Special Olympics team hopes for school unity


Courtesy of Creative Commons

Alex Cirino

Wilson’s special education program participates yearly in the Special Olympics as a part of its effort to reach a wider audience within the Wilson community.

Wilson’s program participates in tennis, bowling, and track. There are weekly activities where Wilson competes with other schools’ special education programs.

Claudia Kulish and Maureen Thompson, both of whom teach special education courses at Wilson, serve as coaches when the competitions take place.

The Special Olympics organization believes that its competitions aren’t about people’s disabilities—they are about the athletes’ abilities. This is one of the ideas the two coaches want to spread around Wilson, with the hopes of creating a unified team consisting of both general and special education students. However, this is one that proves challenging. “The general education students are always occupied in another activity,” Thompson said.

The special education program still is successful within the Special
Olympic competitions. 2018 graduate Herbert Aguilar found his athletic success through the Special Olympics, earning a spot on the U.S. National Soccer Team. With the team sponsored by DC United, Aguilar is able to be involved with the first team on many separate occasions.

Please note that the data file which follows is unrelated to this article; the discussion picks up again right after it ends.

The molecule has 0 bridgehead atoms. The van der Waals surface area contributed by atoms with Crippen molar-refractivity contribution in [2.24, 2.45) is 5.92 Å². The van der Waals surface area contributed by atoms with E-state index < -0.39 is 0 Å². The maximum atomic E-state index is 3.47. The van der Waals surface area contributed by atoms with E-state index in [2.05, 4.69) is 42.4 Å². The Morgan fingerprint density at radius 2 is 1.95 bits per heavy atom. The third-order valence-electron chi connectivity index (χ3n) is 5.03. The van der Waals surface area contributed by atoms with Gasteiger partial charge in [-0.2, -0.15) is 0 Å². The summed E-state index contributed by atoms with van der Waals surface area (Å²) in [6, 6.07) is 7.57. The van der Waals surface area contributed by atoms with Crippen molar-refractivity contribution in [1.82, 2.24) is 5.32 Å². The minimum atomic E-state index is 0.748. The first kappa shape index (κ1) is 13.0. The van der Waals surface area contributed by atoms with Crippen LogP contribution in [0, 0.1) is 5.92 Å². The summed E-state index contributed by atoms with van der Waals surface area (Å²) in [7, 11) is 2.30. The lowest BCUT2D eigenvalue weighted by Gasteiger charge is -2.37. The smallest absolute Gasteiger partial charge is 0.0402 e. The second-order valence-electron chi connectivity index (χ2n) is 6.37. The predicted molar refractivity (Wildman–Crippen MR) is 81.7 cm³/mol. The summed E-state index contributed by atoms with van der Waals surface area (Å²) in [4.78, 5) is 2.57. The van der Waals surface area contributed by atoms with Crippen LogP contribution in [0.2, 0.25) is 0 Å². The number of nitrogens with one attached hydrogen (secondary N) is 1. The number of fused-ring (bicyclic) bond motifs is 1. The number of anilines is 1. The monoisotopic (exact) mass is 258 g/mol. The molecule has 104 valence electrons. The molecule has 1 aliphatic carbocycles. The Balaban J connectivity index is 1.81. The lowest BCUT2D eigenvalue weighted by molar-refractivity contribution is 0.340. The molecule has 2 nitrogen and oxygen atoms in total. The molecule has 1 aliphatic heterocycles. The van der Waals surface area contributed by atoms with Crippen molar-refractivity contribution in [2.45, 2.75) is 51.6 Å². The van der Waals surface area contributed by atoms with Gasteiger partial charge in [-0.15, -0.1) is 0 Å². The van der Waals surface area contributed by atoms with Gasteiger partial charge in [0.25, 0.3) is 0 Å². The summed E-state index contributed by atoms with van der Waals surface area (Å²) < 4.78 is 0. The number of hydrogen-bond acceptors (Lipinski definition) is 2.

One of the programs that helps students with disabilities find success is the Best Buddies organization, whose main goal is creating strong bonds between students with and without disabilities at Wilson. Established three years ago, Best Buddies works with the special education program once a month through many fun, enjoyable activities. To Thompson and Kulish, this is a preliminary step toward achieving a united team that they wish more general education students would get involved with.

Unification extends beyond athletics. The Best Buddies participated in the “Spread the Word to End the Word” campaign as an effective way of unifying people by reducing harmful language. On “Spread the Word to End the Word” day, Wilson students along with countless other schools nationwide pledge to eliminate the use of the r-word.

“What we’re trying to do is to get the whole school to embrace us,” Thompson said. “My Special Olympics team has never been in a yearbook.” This is something that troubles both Thompson and Kulish, who are striving to create a program that is valued by the whole school. “If we could find a way to get more people involved in activities with our students because we have some really bright students and I wish they would be able to experience that,” Kulish said.